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John Allen.

 

From the beginning, the media narrative about Francis has been that he’s a liberal maverick, making it a natural assumption that his main opposition has to come from conservatives and traditionalists, and it has to be premised on faith and morals.

God knows there’s been enough such blowback, from the “dubia” cardinals to theologians accusing the pope of heresy and blogs hammering away day and night, to sustain the left v. right narrative. Moreover, although polls show Francis enjoys overwhelming approval at the Catholic grassroots, conservative anxiety about the papacy still represents a significant share of the Church and can’t just be dismissed.

Yet what became increasingly clear in 2017 is that measured against the kind of reform he was actually elected to achieve, Francis’s real problem isn’t with conservatives, it’s with a basically non-ideological “old guard.”

In March 2013, cardinals leaving the Sistine Chapel said they had great hopes Francis would prove a “reformer,” by which they meant, in the first place, cleaning up long-festering problems in the Vatican.

Much has been done along those lines, including, for instance, a new climate of respect for local churches and bishops. Francis has overhauled the system for ad limina visits, meaning the trips to Rome bishops from around the world are required to make, and those bishops report their concerns now are being heard and acted upon to a much greater degree than in the past.

Yet when it comes to ending the Vatican’s depressing history of financial scandal, ambitious reforms launched in 2013 largely stalled over the past twelve months. Meanwhile, real power of the purse has gravitated back to the Secretariat of State, the Vatican’s all-powerful overseer, in a flagrant reversal of course from just four years ago.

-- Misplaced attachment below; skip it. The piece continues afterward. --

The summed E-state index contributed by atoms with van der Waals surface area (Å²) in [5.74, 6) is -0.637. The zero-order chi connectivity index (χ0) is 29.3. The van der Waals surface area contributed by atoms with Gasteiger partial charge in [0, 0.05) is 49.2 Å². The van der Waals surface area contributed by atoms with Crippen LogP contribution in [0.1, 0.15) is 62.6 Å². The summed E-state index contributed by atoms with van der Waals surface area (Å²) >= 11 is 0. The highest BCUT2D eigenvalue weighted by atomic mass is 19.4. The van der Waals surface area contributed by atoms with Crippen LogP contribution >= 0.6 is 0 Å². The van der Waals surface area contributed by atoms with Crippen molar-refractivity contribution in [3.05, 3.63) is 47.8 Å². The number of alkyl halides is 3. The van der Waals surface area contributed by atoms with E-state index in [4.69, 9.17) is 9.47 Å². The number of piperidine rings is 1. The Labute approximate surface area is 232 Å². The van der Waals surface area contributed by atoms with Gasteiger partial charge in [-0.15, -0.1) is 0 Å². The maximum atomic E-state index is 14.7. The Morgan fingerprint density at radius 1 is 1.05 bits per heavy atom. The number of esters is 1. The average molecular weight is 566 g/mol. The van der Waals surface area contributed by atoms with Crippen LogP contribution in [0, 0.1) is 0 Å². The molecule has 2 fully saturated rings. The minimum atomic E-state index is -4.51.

RELATED: It may be inside baseball, but Vatican financial reform still matters

As Crux and other media outlets reported throughout the year, those outcomes have been influenced by a handful of Vatican heavyweights who’ve managed to win Francis’s ear, such as:

  • Cardinal Domenico Calcagno, President of the Administration of the Patrimony of the Holy See, the Vatican’s main financial powerhouse.
  • Cardinal Giuseppe Versaldi, former head of the now-defunct Prefecture for Financial Affairs, who remains an important behind-the-scenes figure.
  • Cardinal Giuseppe Bertello, President of the Government of the Vatican City State.
  • Perhaps above all, Archbishop Angelo Becciu, the “substitute,” or number two official, in the Secretariat of State, and, according to many observers, the most powerful man in Francis’s papacy after the pope himself.

None, in any sense, are “opponents” of Francis in terms of his pastoral vision, or his doctrinal or moral leadership. All profile basically as “moderates,” without clearly defined stances on most questions in Church affairs.

Yet all are also Italian, all veteran Vatican personalities invested in the way things always have been done, and the seeming result of their labors so far has been what many Italian experts on the papacy dismissively call una riforma gattopardesca, a reference to a famous Italian novel whose key line is: “Everything must change, so that everything can stay the same.”

In other words, the left v. right theatrics under Francis may be entertaining, but they’re arguably not where the action is. If you see it instead as change v. the status quo, then ideology is a less reliable guide to who’s on what side.